Four years ago this Sunday night, BP's Mississippi Canyon Block 252 well blew out, killing 11 workers, destroying the Deepwater Horizon semi-submersible rig, and putting an estimated 5 million barrels of oil into the water. The Gulf continues to suffer the effects of oil that remains, and many shore-based businesses are still struggling to get back on their feet. At the same time, our rig count in the Gulf has returned to its pre-blowout level.
Beyond the obvious effects of this massive oil spill, and the ongoing court battle between the government, plaintiffs, and BP, the question needs to be asked: After the worst offshore blowout in US history, did we learn anything? Have we changed the way we work in the offshore, and have we changed national policy to make it safer and to make ourselves less dependent on deepwater oil production? The answers to these questions, as you would expect, are not easy, and not necessarily very comforting.
There is no short answer to safety improvements, even though the industry is paying much closer attention, we really haven't changed the fundamentals of drilling in 5,000 feet of water. We use the same rigs, the same blowout preventers, the same control systems, and the same safety systems. The industry has yet to undertake an effort to change the way we operate in the deepwater, short of improving maintenance, testing, and documentation. Progress is being made by manufacturers to improve the performance of shear rams, that can cut pipe and seal the well bore, and some companies (including BP) have introduced a double-blind ram configuration for redundancy. Is deepwater drilling safer than four years ago? Only if the industry continues its vigilance.
Also, 2 well containment consortiums have been organized; the Marine Well Containment Company, with membership made up of larger integrated and independent companies, and the Helix Well Containment Group (now called the HWCG), whose members are primarily smaller independent operators. Both consortiums keep deepwater well containment equipment on 24 hour standby should a well control problem occur in the Gulf. This development is clearly an improvement since the BP blowout.
Having said that, though, there has been little, if any progress made in cleanup technology. We still use the same old boom and the same old skimmers, neither of which actually work in anything but flat water. Remember, too, that in deepwater spills, over 80 percent of the oil never comes to the surface. If you don't collect it at the wellhead, it will get into the deepwater column, affecting the marine food chain with still as yet unknown consequences. After a blowout, rapid containment is key.
Sadly, what hasn't changed in offshore policy and safety is the politics. Because of the gridlock in Washington, in addition to the huge influence of special interest money, no progress has been (or can be) made towards comprehensive energy policy and regulation of drilling in deeper and deeper water. Not that regulations are the panacea for safety, but certainly raising the bar for safety and accountability is necessary.
One glaring example of the disconnect between policy and reality is the statutory cap on liability for oil spills. The Oil Pollution Act, passed in 1990 after the Exxon Valdez disaster in Alaska, established a limit of $75 million for the fines levied against companies unless negligence or gross negligence is proved. After the BP blowout, Congress failed to raise the limit, so the Obama administration is attempting to do so through new rule making, opposed by the industry. Keep in mind that if the government's oil volume number stands in the BP litigation, and gross negligence is proven, the bill will exceed $18 billion. That doesn't count the $20 billion already committed to cleanup and remediation. There are only a few companies which could survive such a financial blow, meaning that, if this disaster had happened to a smaller deepwater operator, they would have easily gone toes-up, and the cleanup would have fallen to us, the taxpayers.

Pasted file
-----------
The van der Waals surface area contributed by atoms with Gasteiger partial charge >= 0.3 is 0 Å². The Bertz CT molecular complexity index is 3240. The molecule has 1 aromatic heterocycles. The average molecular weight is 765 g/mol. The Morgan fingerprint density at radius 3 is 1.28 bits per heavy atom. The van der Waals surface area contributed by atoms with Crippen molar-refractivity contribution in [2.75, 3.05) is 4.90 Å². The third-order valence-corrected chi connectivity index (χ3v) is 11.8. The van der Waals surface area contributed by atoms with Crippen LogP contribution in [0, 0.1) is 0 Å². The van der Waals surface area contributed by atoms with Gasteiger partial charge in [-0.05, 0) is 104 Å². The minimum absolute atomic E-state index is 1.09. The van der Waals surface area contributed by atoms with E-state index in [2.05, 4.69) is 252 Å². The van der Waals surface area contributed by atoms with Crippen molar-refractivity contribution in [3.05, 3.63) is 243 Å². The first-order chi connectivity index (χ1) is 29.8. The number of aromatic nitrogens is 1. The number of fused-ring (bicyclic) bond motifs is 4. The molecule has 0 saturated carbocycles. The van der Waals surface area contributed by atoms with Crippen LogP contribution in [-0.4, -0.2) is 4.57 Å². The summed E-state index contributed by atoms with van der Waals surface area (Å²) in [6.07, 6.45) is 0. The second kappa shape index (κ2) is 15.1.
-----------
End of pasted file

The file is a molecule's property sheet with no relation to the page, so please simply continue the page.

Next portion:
Most frustrating, though, is that our leaders in Washington and in the states continue to stick their heads in the sand, failing to address any comprehensive energy policies. In fact, some states, like Oklahoma, are actually going backwards by punishing homeowners who install their own solar panels or wind turbines, charging them a fee for any power they generate above what they use. Charging customers for power they deliver. Now that's constructive. The reason politicians pass these kinds of laws and abdicate their responsibility to establish sane policy? Money and ideology. Special interest money floods into cooperative politicians' coffers to symie progress. Ideology also plays a huge part with some still chanting "drill, baby, drill" as if energy policy is some kind of cheap partisan issue that lends itself to bumper sticker messaging.
The problem with energy is that it's invisible for the most part. You go to the gas station, pump gasoline that you don't see into your car, then drive around, converting that gasoline to energy and exhaust. The exhaust you can't see. You flip a switch in your house and the light comes on. Few people ever think about where that comes from, breeding complacency, the true enemy. As long as the people are complacent (and/or ignorant) politicians are happy to go from re-election cycle to re-election cycle, doing little in the way of actual governing along the way.
The problem with our lack of energy policy is us. We are taxpayers, members of a society, who, for the most part, are happy to watch The Voice or Entertainment Tonight, driving our SUVs to the store and to soccer games, not taking responsibility or actively participating in that society. As long as we do that, nothing will change; that is, at least until the next catastrophe that causes massive damage and costs lives. The politicians will take action only if we, as a society, demand it.